Strange Beliefs of 2012 Presidential Candidates

Climate change denial is just the tip of an unfathomable iceberg.

Strangely, everyone in blue believes that the lady in red was married to the greatest president in U.S. history. (Photo: Pool/Reuters)

Sep 8, 2011
Allan MacDonell is TakePart’s News + Opinion editor, with a focus on social justice.

The race is on for the highest executive office of the land. To judge by media coverage, the field of nine Oval Office aspirants seems to be composed exclusively of Republican loyalists, but party affiliation shouldn't prejudice a voter decision. Each presidential contender should be evaluated on his or her core beliefs. Uh oh.

Texas Governor Rick Perry: Climate change science is “all one contrived phony mess that is falling apart under its own weight.”

Perry also believes: “Evolution is a theory that’s out there. It’s got some gaps in it.”

Minnesota Representative Michele Bachmann: “The big thing we’re working on now is the global warming hoax. It’s all voodoo, nonsense, hokum, a hoax.”

Bachmann also believes: “If we took away the minimum wage—if conceivably it was gone—we could potentially wipe out unemployment completely because we would be able to offer jobs at whatever level.”

I believe in evolution and trust scientists on global warming. Call me crazy.

Businessman and Former U.S. Senate Candidate Herman Cain: “I don’t believe global warming is real. The real science doesn’t say that we have any major crisis or threat, when it comes to climate change.”

Cain also believes: “I believe homosexuality is a sin, because I’m a Bible-believing Christian. I believe it’s a sin. I know that some people make that choice. That’s their choice.”

Texas Representative Ron Paul: Man made global warming is “the greatest hoax I think that has been around for many, many years.”

Paul also believes: “9/11 came about because there was too much government. Government was more or less in charge. They told the pilots they couldn’t have guns, and they were told never to resist. [Government] set up the stage for all this.”

Former Senator from Pennsylvania Rick Santorum: Climate change is “a beautifully concocted scheme” and “just an excuse for more government control of your life.”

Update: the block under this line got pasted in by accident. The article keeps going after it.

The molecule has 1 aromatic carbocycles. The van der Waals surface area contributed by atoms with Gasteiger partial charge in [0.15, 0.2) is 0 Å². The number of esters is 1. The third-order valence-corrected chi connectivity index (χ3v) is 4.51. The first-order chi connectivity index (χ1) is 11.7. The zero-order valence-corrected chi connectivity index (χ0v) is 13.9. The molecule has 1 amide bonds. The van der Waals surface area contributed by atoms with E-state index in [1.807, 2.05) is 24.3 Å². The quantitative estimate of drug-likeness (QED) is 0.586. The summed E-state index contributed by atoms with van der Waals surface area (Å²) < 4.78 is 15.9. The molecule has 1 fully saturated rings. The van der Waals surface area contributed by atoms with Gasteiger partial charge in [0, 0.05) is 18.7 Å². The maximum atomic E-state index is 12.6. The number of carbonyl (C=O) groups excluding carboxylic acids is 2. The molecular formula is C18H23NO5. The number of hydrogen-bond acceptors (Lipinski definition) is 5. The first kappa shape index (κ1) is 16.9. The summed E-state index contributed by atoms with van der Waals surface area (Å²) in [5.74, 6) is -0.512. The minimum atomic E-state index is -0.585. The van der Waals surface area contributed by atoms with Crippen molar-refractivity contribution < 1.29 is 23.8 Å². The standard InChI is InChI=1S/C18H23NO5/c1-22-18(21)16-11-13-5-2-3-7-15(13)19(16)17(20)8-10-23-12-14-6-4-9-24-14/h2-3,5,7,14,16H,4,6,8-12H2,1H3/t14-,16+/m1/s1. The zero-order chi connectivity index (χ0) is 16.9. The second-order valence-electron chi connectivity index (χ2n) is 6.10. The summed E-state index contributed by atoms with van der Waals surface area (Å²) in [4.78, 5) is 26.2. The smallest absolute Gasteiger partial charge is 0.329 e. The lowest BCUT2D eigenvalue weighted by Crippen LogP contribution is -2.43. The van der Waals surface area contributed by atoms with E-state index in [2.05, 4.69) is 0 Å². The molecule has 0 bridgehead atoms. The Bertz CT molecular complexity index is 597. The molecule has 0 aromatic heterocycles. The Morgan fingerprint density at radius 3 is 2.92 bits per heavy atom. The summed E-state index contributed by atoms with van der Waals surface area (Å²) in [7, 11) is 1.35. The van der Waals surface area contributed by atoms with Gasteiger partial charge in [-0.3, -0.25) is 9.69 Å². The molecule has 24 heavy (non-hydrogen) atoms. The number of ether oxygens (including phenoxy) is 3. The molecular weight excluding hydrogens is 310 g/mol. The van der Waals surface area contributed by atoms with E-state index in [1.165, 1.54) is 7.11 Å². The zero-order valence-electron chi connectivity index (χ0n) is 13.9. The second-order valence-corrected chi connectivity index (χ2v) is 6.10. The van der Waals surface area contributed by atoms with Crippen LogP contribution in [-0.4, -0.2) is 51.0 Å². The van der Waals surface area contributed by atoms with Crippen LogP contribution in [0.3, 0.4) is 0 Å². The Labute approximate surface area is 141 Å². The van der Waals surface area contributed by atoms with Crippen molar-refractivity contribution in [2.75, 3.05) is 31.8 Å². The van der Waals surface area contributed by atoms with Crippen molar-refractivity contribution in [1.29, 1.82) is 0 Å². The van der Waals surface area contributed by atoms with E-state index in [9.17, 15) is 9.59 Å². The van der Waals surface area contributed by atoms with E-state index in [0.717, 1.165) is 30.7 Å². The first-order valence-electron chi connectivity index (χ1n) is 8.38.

Santorum also believes: “My children cannot Google their father’s name.”

Former Massachusetts Governor Mitt Romney: “Do I think the world’s getting hotter? Yeah, I don’t know that, but I think that it is. [The human contribution] could be a little. It could be a lot.”

Romney also believes: “Corporations are people, my friend. … Of course they are.”

Former Minnesota Governor Tim Pawlenty: “The [climate change] science was, I think, based on unreliable conclusions. At least as to any potential man-made contribution to it, it’s fair to say the science is in dispute.”

Pawlenty also believes: “If you can find a good or service on the Internet, then the federal government probably doesn’t need to be doing it.”

Former Utah Governor and Obama Ambassador to China Jon Huntsman: “I believe in evolution and trust scientists on global warming. Call me crazy.”

Huntsman also believes: “You’ve got to have societal values that …  transcend the generations. They’re about the respect we show one for another, and they’re about understanding respect for the Constitution, and life, liberty, and the pursuit of happiness, which is, I think, the bottom line of what we in this great country of ours believe in and aspire to.”

Former Speaker of the House Newt Gingrich:  Revisiting his 2008 call, in conjunction with, to demand action on climate change: “Look, I was trying to make a point that we shouldn’t be afraid to debate the left, even on the environment, that was obviously misconstrued.”

Gingrich also believes: “The human race has a destiny to spread across the solar system and then across the stars. I prefer that destiny be led by free people.”

Sources: Think Progress | CBS News | New York Times

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